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MS-DOS is an acronym for Microsoft Disk Operating System.

What is MS-DOS?

MS-DOS is the venerable operating system created by Microsoft for the first IBM personal computer in 1981. MS-DOS evolved through a number of versions until its final release in 1994 as MS-DOS 6.22.


Contents (this page)

The following table highlights the evolution of MS-DOS over the years.

Versions of MS-DOS

VersionRelease DateFeatures
1.0August 1981Designed for the IBM
PC, the initial version was distributed on a
single 160-KB floppy
disk and ran in 8 KB of RAM.
1.1May 1982Support was added for double-sided 320-KB
2.0March 1983Designed for the IBM
PC/XT, this version added support for hard
disks, hierarchical
directories, background printing, and third-party device drivers.
2.1October 1983Designed for the short-lived IBM PCjr.
3.0August 1984Designed for the new
IBM PC/AT, this version added support for
1.2-MB floppy disks
and hard drives larger than 10 MB.
3.1March 1985Added support for networking and file
3.2January 1986Added support for the new 3.5-inch floppy
3.3April 1987Designed for the IBM
PS/2, this version
added commands and support for
international versions.
4.01February 1988This version added the mem command, the
MS-DOS shell, and
support for hard
drives larger than 32 MB.
5.0May 1991For this version, the
MS-DOS shell was
task-swapping was
added, and more
extensive help,
undelete, unformat,
and memory
management tools
were added.
6.0March 1993Added the MemMaker utility, real-time disk
compression, multiple boot configurations,
and antivirus and
backup utilities.
6.2October 1993Added Scandisk for
low-level disk
6.22February 1994Added DriveSpace disk compression.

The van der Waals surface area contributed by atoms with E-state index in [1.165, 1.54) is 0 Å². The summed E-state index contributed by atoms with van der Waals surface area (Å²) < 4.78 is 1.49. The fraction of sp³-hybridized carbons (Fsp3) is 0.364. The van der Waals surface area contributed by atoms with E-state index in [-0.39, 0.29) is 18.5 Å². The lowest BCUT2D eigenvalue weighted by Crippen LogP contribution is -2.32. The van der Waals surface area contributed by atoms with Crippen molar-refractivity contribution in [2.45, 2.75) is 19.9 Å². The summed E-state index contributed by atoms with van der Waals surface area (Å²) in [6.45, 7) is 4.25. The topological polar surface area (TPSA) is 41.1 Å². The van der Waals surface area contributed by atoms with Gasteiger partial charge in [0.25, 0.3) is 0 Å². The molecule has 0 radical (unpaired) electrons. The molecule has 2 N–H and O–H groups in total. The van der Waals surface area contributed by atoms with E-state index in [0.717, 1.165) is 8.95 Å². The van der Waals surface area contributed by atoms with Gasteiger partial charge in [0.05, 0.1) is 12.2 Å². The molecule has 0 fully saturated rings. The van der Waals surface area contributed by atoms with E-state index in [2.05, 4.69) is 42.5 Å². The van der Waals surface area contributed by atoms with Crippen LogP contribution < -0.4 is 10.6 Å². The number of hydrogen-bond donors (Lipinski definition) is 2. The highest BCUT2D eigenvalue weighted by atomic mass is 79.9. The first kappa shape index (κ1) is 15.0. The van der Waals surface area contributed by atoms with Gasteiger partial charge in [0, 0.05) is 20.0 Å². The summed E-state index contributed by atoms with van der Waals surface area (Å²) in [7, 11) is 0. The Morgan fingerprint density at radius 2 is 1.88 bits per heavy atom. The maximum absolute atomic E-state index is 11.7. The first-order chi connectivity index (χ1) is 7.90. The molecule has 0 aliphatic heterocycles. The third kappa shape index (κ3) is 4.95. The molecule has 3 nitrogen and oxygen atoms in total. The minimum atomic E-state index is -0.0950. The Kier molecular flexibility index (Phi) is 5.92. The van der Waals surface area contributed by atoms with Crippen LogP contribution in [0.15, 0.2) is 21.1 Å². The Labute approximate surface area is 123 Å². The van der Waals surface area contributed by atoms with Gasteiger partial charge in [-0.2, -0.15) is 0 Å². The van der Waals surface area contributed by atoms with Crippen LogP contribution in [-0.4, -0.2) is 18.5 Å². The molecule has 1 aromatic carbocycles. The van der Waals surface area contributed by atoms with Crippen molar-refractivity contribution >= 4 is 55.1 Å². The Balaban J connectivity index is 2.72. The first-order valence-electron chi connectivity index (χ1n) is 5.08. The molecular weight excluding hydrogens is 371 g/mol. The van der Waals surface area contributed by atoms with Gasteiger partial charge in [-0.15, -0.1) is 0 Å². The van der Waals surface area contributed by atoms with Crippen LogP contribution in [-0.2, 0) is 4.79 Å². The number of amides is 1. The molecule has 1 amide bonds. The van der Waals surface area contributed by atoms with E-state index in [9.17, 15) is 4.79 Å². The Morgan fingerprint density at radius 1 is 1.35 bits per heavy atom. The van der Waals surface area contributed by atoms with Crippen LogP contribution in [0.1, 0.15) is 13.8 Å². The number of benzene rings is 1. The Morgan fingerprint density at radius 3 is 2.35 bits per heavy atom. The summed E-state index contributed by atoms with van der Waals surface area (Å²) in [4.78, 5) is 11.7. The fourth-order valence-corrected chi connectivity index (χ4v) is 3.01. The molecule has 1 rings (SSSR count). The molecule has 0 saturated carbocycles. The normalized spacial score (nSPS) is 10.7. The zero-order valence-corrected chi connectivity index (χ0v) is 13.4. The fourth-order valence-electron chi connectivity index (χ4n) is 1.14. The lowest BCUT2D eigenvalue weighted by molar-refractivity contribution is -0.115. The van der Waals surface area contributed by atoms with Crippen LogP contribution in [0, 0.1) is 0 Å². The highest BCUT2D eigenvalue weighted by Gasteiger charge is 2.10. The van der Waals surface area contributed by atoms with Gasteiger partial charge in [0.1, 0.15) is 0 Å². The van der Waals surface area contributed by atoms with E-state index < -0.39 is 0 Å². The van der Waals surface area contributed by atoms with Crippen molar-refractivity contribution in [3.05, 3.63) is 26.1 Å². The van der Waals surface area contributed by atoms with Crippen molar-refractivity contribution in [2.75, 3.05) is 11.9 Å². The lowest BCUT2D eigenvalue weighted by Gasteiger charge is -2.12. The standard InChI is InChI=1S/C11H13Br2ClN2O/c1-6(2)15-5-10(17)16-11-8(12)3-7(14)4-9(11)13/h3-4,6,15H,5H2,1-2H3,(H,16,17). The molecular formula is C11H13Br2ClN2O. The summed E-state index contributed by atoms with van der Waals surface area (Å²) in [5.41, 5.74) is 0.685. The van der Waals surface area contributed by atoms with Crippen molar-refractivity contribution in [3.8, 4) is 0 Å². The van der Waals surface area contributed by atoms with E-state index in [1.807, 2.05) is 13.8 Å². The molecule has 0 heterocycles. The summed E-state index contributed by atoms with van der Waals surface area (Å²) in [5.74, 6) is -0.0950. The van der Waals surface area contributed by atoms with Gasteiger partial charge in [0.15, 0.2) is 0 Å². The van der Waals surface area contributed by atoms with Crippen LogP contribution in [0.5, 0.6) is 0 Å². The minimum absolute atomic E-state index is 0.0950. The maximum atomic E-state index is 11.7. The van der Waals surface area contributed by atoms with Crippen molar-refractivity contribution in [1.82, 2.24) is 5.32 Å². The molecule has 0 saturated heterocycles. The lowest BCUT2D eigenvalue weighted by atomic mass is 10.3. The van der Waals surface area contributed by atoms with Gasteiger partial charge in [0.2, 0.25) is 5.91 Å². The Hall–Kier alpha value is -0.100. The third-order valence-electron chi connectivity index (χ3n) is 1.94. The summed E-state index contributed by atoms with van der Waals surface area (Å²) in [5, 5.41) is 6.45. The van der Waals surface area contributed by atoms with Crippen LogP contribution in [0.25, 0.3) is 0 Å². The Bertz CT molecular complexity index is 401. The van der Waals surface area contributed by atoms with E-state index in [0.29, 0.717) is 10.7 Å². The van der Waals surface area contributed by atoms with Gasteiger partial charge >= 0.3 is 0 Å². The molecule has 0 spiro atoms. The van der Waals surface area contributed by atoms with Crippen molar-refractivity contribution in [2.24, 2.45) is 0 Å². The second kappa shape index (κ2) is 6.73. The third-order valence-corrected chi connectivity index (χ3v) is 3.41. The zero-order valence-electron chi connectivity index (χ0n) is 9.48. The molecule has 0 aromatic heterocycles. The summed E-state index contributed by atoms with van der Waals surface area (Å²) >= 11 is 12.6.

How It Works

MS-DOS is a 16-bit operating system that runs a command-line interface. MS-DOS commands come in two types:

  • Built-in commands: Embedded in the MS-DOS command interpreter Examples include dir, copy, and date
  • External commands: MS-DOS utilities that reside as separate files. Examples include doskey, edit, and smartdrv

The core operating system consists of three primary files in the root of the system partition:

  • io.sys: Controls the boot process and contains basic I/O drivers. 
  • msdos.sys: Operating system kernel. Applications request operating system services through msdos.sys, which translates them into actions that can be performed by io.sys and device drivers. 
  • Command interpreter, which provides a user interface for executing MS-DOS commands. 

In addition, two text files help control the boot process:

  • config.sys: Contains commands that configure hardware components such as memory, keyboard, mouse, and printer 
  • autoexec.bat: Contains startup commands that configure your prompt and path and run memory-resident programs such as doskey and smartdrv 

The remaining external MS-DOS commands and utilities are by default found in the directory C:\DOS.

Other vendors DOS Versions

MS-DOS was so popular in the PC market that other vendors produced their own versions, including IBM’s PC-DOS and Novell’s DR-DOS.

You can add networking functionality to MS-DOS by using the Microsoft Network Client 3.0 for MS-DOS add-on. You can create installation disks for this software using the Network Client Administrator tool in Microsoft Windows NT.

MS-DOS original advertisement in 1981.
MS-DOS original advertisement in 1981.

MS-DOS History

When IBM launched its revolutionary personal computer, the IBM PC, in August 1981, it came complete with a 16-bit operating system from Microsoft, MS-DOS 1.0. This was Microsoft’s first operating system, and it also became the first widely used operating system for the IBM PC and its clones.

MS-DOS 1.0 was actually a renamed version of QDOS (Quick and Dirty Operating System), which Microsoft bought from a Seattle company, appropriately named Seattle Computer Products, in July 1981. QDOS had been developed as a clone of the CP/M eight-bit operating system in order to provide compatibility with the popular business applications of the day such as WordStar and dBase. CP/M (Control Program for Microcomputers) was written by Gary Kildall of Digital Research several years earlier and had become the first operating system for microcomputers in general use.